“Viewing Films as Pseudos, Kalos or Eikos Mythos” co-authored with E. Schmidt in M. Weinman and S. Bildermans (eds.), Plato and the Moving Image. Leiden, Brill: 2018, pp. 37-59.

“Double Ignorance and the Perversion of Self-Knowledge” in J. Ambury and A. German (eds.), Knowledge and Ignorance of Self in Platonic Philosophy. Cambridge, Cambridge University Press: 2018, pp. 206-222.

“The Reception of Plato in the Anonymous Prolegomena to Platonic Philosophy” in H. Tarrant, D. Layne, F. Renaud and D. Baltzly (eds.), Brill Companion to the Reception of Plato in Antiquity. Leiden, Brill: 2017, pp. 533-554.

“Proclus on Socratic Ignorance, Knowledge and Irony” in A. Stavru and C. Moore (eds.), Socrates and the Socratic Dialogue. Leiden, Brill: 2017, pp. 836-854.

“The Platonic Hero,’” in D. Layne and D Butorac (eds.), Proclus and his Legacy. Berlin, De Gruyter: 2017, pp.53-68.

“Cosmic Etiology and Demiurgic Mimesis in the Ascent of the Soul” in Platonic Theories of Prayer, (eds.) John Dillon and Andrei Timotin. (2016), pp. 134-163.

“Socrates Neoplatonicus,” Dictionnaire des philosophes antiques, (ed.) Richard Goulet. Paris, C.N.R.S.-Éditions: (2015), pp. 416-438.
English translation and reduced content reprinted in The Neoplatonic Socrates. Philadelphia, University of Pennsylvania Press: 2014, pp. 167-177.

“Involuntary Evil and the Socratic Problem of Double Ignorance in Proclus,” The International Journal for the Platonic Tradition, (ed.) John Finamore. Lieden, Brill: (Spring 2015), pp. 27-53.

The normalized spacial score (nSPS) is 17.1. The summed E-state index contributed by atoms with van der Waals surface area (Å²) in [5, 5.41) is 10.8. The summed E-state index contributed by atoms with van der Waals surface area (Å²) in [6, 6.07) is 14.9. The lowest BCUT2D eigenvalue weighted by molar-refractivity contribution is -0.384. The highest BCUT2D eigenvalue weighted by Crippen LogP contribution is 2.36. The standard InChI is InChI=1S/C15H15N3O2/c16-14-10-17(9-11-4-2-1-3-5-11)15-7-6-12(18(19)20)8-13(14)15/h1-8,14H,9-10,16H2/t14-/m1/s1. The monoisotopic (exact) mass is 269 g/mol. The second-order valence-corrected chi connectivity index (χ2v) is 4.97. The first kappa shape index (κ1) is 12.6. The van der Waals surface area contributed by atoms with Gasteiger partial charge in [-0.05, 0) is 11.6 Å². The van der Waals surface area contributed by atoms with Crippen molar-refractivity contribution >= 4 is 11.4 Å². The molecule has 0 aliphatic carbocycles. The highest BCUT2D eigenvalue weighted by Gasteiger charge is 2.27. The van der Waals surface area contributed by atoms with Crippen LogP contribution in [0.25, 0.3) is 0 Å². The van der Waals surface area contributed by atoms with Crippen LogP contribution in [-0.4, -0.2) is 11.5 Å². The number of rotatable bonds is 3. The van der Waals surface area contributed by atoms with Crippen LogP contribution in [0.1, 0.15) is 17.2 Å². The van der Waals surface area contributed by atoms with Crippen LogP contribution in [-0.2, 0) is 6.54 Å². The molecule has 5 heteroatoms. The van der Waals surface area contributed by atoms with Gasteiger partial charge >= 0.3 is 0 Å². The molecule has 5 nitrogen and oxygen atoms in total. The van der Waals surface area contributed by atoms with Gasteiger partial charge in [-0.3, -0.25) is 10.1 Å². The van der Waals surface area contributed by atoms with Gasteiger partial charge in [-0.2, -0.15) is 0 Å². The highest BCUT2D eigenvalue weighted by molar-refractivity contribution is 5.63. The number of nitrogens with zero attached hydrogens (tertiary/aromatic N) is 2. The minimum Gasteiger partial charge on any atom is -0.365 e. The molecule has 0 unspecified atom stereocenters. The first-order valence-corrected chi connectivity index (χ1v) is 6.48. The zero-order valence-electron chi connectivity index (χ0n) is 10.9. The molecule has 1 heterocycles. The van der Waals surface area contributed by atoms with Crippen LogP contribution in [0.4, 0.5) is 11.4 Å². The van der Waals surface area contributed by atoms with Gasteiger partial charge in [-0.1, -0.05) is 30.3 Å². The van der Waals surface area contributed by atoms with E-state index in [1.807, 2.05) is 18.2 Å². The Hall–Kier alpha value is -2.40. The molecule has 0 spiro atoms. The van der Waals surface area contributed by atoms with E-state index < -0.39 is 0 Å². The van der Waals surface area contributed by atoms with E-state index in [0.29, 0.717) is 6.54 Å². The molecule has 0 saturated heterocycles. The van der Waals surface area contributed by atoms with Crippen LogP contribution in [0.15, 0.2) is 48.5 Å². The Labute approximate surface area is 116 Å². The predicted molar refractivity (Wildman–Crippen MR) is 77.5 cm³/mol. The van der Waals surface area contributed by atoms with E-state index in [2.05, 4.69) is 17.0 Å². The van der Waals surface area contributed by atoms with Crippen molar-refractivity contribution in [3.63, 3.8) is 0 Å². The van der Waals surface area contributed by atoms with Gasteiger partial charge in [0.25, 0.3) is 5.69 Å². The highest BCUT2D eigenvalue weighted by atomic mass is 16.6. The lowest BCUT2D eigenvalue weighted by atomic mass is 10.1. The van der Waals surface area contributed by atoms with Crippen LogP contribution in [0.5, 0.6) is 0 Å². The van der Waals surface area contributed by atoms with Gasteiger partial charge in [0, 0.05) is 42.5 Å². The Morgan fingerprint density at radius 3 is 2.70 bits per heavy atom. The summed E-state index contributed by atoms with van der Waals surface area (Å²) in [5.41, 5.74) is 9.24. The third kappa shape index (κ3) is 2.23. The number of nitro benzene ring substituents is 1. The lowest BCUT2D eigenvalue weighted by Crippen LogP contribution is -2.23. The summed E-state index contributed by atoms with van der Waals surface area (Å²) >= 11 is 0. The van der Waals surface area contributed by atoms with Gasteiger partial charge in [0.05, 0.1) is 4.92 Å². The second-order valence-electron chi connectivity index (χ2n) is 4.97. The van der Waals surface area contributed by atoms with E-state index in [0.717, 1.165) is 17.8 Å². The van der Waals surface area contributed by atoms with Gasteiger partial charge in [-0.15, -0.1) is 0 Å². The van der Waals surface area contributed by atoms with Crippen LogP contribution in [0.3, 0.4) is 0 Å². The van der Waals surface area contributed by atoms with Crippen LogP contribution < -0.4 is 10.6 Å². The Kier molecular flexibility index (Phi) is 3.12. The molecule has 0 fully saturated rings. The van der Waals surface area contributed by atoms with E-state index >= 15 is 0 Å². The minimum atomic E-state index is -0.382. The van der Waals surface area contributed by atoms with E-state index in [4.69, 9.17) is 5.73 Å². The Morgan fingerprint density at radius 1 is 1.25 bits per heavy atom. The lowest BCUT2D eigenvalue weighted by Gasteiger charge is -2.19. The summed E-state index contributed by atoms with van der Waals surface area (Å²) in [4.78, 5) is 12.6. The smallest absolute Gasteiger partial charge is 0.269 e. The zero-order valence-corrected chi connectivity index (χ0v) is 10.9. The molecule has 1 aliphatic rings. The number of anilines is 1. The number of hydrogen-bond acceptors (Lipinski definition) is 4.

“The Neoplatonic Socrates” co-authored with Harold Tarrant in The Neoplatonic Socrates, (eds.) Danielle A. Layne and Harold Tarrant. Philadelphia, University of Pennsylvania Press: 2014, pp.1-19.

“The Character of Socrates and the Good of Dialogue Form: Neoplatonic Hermeneutics,” in The Neoplatonic Socrates. (eds.) Danielle A. Layne and Harold Tarrant. Philadelphia, University of Pennsylvania Press: 2014, pp.80-96.

“A Fatal Affair? Socrates’ Foreknowledge and Alcibiades’ Freedom in Proclus,” in Fate, Providence and Moral Responsibility in Ancient, Medieval and Early Modern Thought, (eds.) Pieter d’Hoine and Gerd Van Riel. Leuven, Leuven University Press: 2014, pp. 267-290.

“Philosophical Prayer in Proclus’ Commentary on Plato’s Timaeus,” Review of Metaphysics, Vol. 67.2, 2013, pp. 345-368.

“From Irony to Enigma: Discovering Double Ignorance in Plato’s Dialogues.” Méthexis: Revista Internacional de Filosofía Antigua/International Journal for Ancient Philosophy. Vol. 23, 2010, pp. 1-18.

“Ceaselessly Testing the Good of Death in Plato’s Phaedo,” Newsletter for the Society for Ancient Greek Philosophy, 11(1), 2010, pp. 22-32.

“In Praise of the Mere Presence of Ignorance from Plato to Erasmus.” The Proceedings of the American Catholic Philosophical Association. Vol. 83, 2009, pp. 253-267.

“Refutation and Double Ignorance in Proclus.” Epoché: A Journal for the History of Philosophy. Vol. 13:2, 2009, pp. 347-362.

“What do Socrates, Abelard, and Heidegger have in Common?” [original title] Philosophy for Everyone: College, Sex and Philosophy, (eds.) Fritz Allhoff and Michael Bruce, Wiley-Blackwell Publishers, 2009.

Reviews

Review of S. Abel-Rappe’s Socratic Ignorance and Platonic Knowledge in the Dialogues of Plato (SUNY, 2018) in Polis, March 2019.

Review of Coleen P. Zoller. Plato and the Body: Reconsidering Socratic Asceticism, (SUNY, 2018) in the Journal for the History of Philosophy, 2019.

Review of E. Watts’ Hypatia: The Life and Legend of an Ancient Philosopher (Oxford University Press, 2017) in The Journal of the Platonic Tradition, vol. 11:2, Brill: Leiden, Fall 2017.